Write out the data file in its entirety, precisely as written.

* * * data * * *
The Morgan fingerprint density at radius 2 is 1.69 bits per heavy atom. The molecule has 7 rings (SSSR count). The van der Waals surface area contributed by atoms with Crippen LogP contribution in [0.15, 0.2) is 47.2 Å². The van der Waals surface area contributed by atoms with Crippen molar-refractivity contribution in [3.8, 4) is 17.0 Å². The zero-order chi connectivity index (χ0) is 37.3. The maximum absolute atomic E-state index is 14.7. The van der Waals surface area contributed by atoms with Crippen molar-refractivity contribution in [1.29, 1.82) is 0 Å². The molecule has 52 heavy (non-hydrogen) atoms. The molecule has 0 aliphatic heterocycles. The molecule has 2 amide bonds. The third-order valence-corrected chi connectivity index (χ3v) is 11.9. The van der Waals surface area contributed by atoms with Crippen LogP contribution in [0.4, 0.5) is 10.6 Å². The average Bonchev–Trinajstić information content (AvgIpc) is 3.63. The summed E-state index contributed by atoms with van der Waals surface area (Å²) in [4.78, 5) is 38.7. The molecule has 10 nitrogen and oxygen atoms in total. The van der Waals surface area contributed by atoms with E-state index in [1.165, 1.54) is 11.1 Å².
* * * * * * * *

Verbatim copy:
The Morgan fingerprint density at radius 2 is 1.69 bits per heavy atom. The molecule has 7 rings (SSSR count). The van der Waals surface area contributed by atoms with Crippen LogP contribution in [0.15, 0.2) is 47.2 Å². The van der Waals surface area contributed by atoms with Crippen molar-refractivity contribution in [3.8, 4) is 17.0 Å². The zero-order chi connectivity index (χ0) is 37.3. The maximum absolute atomic E-state index is 14.7. The van der Waals surface area contributed by atoms with Crippen molar-refractivity contribution in [1.29, 1.82) is 0 Å². The molecule has 52 heavy (non-hydrogen) atoms. The molecule has 0 aliphatic heterocycles. The molecule has 2 amide bonds. The third-order valence-corrected chi connectivity index (χ3v) is 11.9. The van der Waals surface area contributed by atoms with Crippen LogP contribution in [0.4, 0.5) is 10.6 Å². The average Bonchev–Trinajstić information content (AvgIpc) is 3.63. The summed E-state index contributed by atoms with van der Waals surface area (Å²) in [4.78, 5) is 38.7. The molecule has 10 nitrogen and oxygen atoms in total. The van der Waals surface area contributed by atoms with E-state index in [1.165, 1.54) is 11.1 Å².